Calorie counting has also been proven to be ineffective in improving people’s health. Conversely, it can actually contribute to disordered eating, which millions of people in the UK already suffer with. There is a real worry that this focus on weight rather than holistic health, will give diet companies the green light to target young people with harmful fad diets, and further stigmatise fat people.

It is much easier to blow the fatphobic and racist dog whistle than to take a good hard look at racist economic marginalisation as being a risk factor for health problems.  

This intentional focus on the weight of individuals gives a permission slip for fatphobia and misinformation around fatness to run rampant. Victim blaming COVID sufferers for being ‘too fat’, rather than what surely amounts to criminal incompetence on the part of the government echoes the way they shifted the burden of the national coronavirus response onto individual citizens with the highly criticised ‘stay alert, control the virus, save lives’ slogan.  

Officials often point to environment, culture and individual behaviour in order to explain the causes of being overweight.  Sometimes this emerges with racist overtones, like pointing to South Asian communities having higher levels of obesity and higher levels of COVID infections than White British communities because of their ‘culture.’ It is much easier to blow the fatphobic and racist dog whistle than to take a good hard look at racist economic marginalisation as being a risk factor for health problems.  

Of course, there are people of all socioeconomic backgrounds who are overweight, but levels of obesity are disproportionately higher in deprived and disadvantaged areas.  Whenever the topic of obesity surfaces, so too does class and income. Food writer and activist Jack Monroe, who has spoken about her life in poverty, wrote in blog post recently: ‘Whenever food poverty, obesity, or food in general comes into the media spotlight, I adopt a mental brace position, awaiting the onslaught of tweets… with their hastily-Googled prices of spring greens and potatoes, crowing about how! cheap! vegetables! are!’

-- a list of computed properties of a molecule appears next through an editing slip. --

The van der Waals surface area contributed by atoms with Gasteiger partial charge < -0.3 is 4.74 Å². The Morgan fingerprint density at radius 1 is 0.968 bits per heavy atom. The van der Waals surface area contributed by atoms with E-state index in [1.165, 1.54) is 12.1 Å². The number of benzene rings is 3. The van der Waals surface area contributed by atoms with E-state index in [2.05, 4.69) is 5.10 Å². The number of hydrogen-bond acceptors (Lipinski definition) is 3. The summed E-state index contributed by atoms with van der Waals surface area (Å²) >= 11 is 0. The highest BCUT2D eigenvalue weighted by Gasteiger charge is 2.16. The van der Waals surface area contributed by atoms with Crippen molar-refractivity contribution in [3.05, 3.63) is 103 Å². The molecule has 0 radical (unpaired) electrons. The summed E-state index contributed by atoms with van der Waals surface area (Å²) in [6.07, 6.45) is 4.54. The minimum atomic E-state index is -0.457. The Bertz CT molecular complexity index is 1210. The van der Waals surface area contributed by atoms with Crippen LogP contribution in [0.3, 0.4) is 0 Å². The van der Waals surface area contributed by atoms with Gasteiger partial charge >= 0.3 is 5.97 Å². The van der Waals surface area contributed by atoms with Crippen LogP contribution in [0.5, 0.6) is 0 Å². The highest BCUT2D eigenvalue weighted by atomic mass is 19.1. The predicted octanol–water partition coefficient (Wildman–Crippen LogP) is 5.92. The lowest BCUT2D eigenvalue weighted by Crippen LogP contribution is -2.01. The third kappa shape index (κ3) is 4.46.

I’d like to see Boris Johnson try to feed his family nutritious food, and lose weight whilst on meagre Universal Credit and see how he manages.

This kind of ignorant thinking is common; like the old trope that poor people are lazy and stupid because they don’t manage their money properly. This is a flawed neoliberal way of thinking believes that people should make rational decisions toward purely economic and egoist ends. Ironically it is the poorest people who are most economical, knowing how to make a little last longer. I’d like to see Boris Johnson try to feed his family nutritious food, and lose weight whilst on meagre Universal Credit and see how he manages. I’d like to see him try and lose weight living in a crowded council estate with no parks nearby. Or with a chronic health problem, on a zero-hours contract and let him see how difficult it is to provide decent food every day. I wonder how he would cope in temporary housing with no oven or fridge, trying to cook up healthy meals. Or see how he’d fare as an NHS nurse relying for months on food bank parcel low in nutritional value.

Being poor is not just about being cash poor, it is also often being strapped for time, or having poor mental health because of the incessant daily grind of living in Tory austerity Britain.  Many working class households rely on discounts, so restricting ‘buy-one-get-one-free’ offers are cutting an important source of affordable food. The government’s strategy does nothing to transform our food system or make fresh fruit and veg more accessible. Shaming lower income people with calorie labels if, god-forbid, we eat out at a Pizza Hut once in a while rather than a pricier independent restaurant, doesn’t help anyone.

Just last year, the UN special rapporteur on extreme poverty published a damning report stating that poverty in the UK is ‘systemic’ and ‘tragic’ and that the social safety net has been ’deliberately removed and replaced with a harsh and uncaring ethos.’  The UK has one of the highest obesity levels in Europe, as well as one of the highest levels of child malnutrition. About 4.1 million children are living in poverty in the UK, and in 2019 approximately 19% lived in food insecure households. If the government wants to take meaningful action towards tackling obesity, it is necessary to analyse it from a  food insecurity and poverty perspective.